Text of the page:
John-Paul Flintoff is a journalist for the Sunday Times (of London) and author of How to Change the World and Sew Your Own. In this week’s My Style interview, Flintoff tells us what his clothes say about him.
John-Paul Flintoff arrives for our interview on his Brompton bike on a breezy day in north London. We’re here to talk clothes. It’s not immediately apparent that Flintoff spends a lot of time contemplating matters sartorial. He’s dressed like you’d expect a journalist might be – in jeans, a men’s shirt and a simple jumper.
But Flintoff is no ordinary journalist. Here’s a man who’s as handy with a notepad and pen as he is with a needle and thread.
In 2005, as part of an assignment he was working on, Flintoff started thinking about the environmental impact of how we feed and dress ourselves.
‘I was worried about climate change and started thinking about growing my own food, which I did. I also started thinking about clothing, where and how garments are made. It was inherently funny that someone like me, not in the fashion industry, would consider making my own clothes.’
Flintoff enjoys making things, as much as he likes an intellectual puzzle. The first target of his creative affection was a men’s shirt (made from scratch, and with a pattern copied from an old shirt). ‘Look at this,’ he says, pointing at his collar, ‘it’s a three-dimensional jigsaw – where does this bit go? How does it all fit together? It was so exciting once I figured it out.’
Enthused, he challenged himself to make an entire outfit, including jeans, a hat and scarf, and even a pair of Y-fronts (‘made from an old felted woollen jumper’). A second attempt on the underpants, crocheted this time, proved ‘a bit less itchy than the woollen pants,’ he adds, ‘but they were a bit on the see-through side.’
So what do Flintoff’s clothes say about him? ‘Well, what matters is that they suit me,’ he says, adding that his wife guides him on matters of style.
But being bothered to learn knitting and sewing when fashion fast food is readily available? Flintoff’s DIY wardrobe is almost certainly imbued with some deeper meaning.
With this in mind, I purposely dress in secondhand clothes for our interview. Flintoff admires the weave of my “previously enjoyed” Missoni cardigan. We talk about the 500,000 tonnes of clothes that go to landfill every year in the UK – that’s £90m of clothes per year, many chucked out after a single wear, says research from retailer, Marks & Spencer.
Yet Flintoff is non-judgmental about what others wear. There’s no drum banging about sweatshops or eco-fashion. He cares, of course. But his journey, by way of example, is one man saying, ‘I think about this stuff, the conditions people work in, recycling, buying second hand, and simply knowing how to make things yourself.’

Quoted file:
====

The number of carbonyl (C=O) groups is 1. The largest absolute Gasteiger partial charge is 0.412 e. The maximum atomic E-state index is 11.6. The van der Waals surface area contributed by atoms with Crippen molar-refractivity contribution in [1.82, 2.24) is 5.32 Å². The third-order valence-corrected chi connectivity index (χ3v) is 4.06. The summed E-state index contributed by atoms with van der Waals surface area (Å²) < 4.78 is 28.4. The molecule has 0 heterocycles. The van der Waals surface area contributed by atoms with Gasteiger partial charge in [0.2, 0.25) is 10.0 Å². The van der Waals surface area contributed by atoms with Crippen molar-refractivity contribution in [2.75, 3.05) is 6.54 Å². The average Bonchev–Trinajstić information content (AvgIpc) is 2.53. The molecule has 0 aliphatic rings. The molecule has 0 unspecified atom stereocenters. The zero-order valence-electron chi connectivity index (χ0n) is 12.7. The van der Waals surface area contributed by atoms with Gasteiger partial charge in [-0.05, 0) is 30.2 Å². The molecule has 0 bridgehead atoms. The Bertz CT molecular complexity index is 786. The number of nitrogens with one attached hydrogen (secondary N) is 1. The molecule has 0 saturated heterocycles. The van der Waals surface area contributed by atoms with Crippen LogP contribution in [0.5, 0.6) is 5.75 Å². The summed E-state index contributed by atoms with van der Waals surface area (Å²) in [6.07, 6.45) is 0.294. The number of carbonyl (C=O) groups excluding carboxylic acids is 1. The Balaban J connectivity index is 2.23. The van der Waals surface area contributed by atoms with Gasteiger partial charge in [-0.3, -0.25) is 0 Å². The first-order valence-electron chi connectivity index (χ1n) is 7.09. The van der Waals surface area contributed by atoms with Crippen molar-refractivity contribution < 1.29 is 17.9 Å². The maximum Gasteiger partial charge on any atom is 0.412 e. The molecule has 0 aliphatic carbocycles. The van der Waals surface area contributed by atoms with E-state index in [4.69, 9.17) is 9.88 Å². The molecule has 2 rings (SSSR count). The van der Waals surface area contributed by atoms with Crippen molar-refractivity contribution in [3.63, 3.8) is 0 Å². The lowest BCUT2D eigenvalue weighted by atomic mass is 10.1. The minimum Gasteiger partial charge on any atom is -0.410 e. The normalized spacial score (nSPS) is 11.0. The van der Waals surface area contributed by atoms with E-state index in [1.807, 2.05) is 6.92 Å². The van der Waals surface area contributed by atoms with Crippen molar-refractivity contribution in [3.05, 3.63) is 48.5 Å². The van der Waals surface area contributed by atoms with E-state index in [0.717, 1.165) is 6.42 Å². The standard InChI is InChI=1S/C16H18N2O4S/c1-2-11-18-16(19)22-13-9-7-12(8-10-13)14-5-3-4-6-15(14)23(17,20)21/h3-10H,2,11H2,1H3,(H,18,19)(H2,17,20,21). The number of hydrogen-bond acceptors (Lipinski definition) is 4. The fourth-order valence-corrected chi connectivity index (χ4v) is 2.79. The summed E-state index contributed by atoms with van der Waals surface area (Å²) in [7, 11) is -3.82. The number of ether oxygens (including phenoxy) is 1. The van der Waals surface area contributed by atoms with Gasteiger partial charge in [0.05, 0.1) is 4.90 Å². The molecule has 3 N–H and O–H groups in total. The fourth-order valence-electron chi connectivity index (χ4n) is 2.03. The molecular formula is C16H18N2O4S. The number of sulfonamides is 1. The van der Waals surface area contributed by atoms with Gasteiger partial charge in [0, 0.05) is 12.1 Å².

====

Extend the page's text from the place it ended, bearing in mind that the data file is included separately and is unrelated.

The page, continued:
Not everyone will crochet their own pants, but it does make you think: do my clothes say something bigger, something more universal, than “does my bum look pert in this?”
Can stylish and ethical co-exist? ‘Definitely,’ he says. ‘Fast fashion has a short life span. Really good stuff takes a lot of work, and though it costs money, you hope the people who made it are being paid. And good clothes last. I have a Harris tweed coat that’s 45 years old, and I know it’ll endure.’
For a moment Flintoff slips into journalist mode, and suddenly I’m the interviewee. He asks if our clothes can affect how we approach and interact with the world. As I see it, our clothing choices matter, partly because they can have profound behavioural consequences on the wearer. Put on something edgy – say a studded leather jacket – and you might behave more boldly. Ditto for wearing something sexy. Clothes are supremely interesting, even if you don’t care about fashion. But then, I would say that.
‘I thought I had thought all there was to be thought about my clothes,’ Flintoff says. ‘But you definitely got me thinking, particularly about the inverted snobbery of whether clothes matter.”
As we wrap up, I ask if his outfit today is entirely J-P designed and made (it’s so good that I can’t tell). ‘The jeans and the shirt are,’ he says. ‘The jumper was chosen by my wife. It’s Jigsaw. I got in a bit of a pickle last year, feeling that I couldn’t wear anything I hadn’t made. That’s ridiculous, of course, and isn’t the point at all.’
As Flintoff rides off on his Brompton, I can’t help but think about a whole new dimension of style that transcends one’s colouring and body shape. Aside from looking stylish, clothes can also say, I’m mindful. I care about the world I live in.
For me, Flintoff’s clothes say he’s one man being the change.
In the previous interview, Pia Brune gives us 3 reasons why Danish style rocks.